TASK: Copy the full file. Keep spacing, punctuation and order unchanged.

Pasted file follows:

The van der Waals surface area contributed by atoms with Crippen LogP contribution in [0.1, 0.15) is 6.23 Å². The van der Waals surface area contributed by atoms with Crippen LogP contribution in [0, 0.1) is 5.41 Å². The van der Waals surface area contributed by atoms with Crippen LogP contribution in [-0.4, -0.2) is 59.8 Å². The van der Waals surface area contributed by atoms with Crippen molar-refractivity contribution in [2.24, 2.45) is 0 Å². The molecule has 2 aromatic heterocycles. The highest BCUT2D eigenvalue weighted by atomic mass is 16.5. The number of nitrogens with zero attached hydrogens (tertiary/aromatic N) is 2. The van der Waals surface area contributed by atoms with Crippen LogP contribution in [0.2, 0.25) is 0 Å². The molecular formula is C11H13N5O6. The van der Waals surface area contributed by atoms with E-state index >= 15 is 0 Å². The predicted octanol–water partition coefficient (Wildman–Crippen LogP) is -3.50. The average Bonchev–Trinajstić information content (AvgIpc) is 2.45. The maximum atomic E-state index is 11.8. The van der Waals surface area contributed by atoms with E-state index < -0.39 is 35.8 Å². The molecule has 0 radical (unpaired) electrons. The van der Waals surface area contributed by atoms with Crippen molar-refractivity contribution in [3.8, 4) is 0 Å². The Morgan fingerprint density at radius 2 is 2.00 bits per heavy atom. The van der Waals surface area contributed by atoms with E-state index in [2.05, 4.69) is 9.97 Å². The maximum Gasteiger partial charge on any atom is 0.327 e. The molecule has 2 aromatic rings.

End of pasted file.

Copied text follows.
The van der Waals surface area contributed by atoms with Crippen LogP contribution in [0.1, 0.15) is 6.23 Å². The van der Waals surface area contributed by atoms with Crippen LogP contribution in [0, 0.1) is 5.41 Å². The van der Waals surface area contributed by atoms with Crippen LogP contribution in [-0.4, -0.2) is 59.8 Å². The van der Waals surface area contributed by atoms with Crippen molar-refractivity contribution in [2.24, 2.45) is 0 Å². The molecule has 2 aromatic heterocycles. The highest BCUT2D eigenvalue weighted by atomic mass is 16.5. The number of nitrogens with zero attached hydrogens (tertiary/aromatic N) is 2. The van der Waals surface area contributed by atoms with Crippen LogP contribution in [0.2, 0.25) is 0 Å². The molecular formula is C11H13N5O6. The van der Waals surface area contributed by atoms with E-state index >= 15 is 0 Å². The predicted octanol–water partition coefficient (Wildman–Crippen LogP) is -3.50. The average Bonchev–Trinajstić information content (AvgIpc) is 2.45. The maximum atomic E-state index is 11.8. The van der Waals surface area contributed by atoms with E-state index < -0.39 is 35.8 Å². The molecule has 0 radical (unpaired) electrons. The van der Waals surface area contributed by atoms with Crippen molar-refractivity contribution in [3.8, 4) is 0 Å². The Morgan fingerprint density at radius 2 is 2.00 bits per heavy atom. The van der Waals surface area contributed by atoms with E-state index in [2.05, 4.69) is 9.97 Å². The maximum Gasteiger partial charge on any atom is 0.327 e. The molecule has 2 aromatic rings.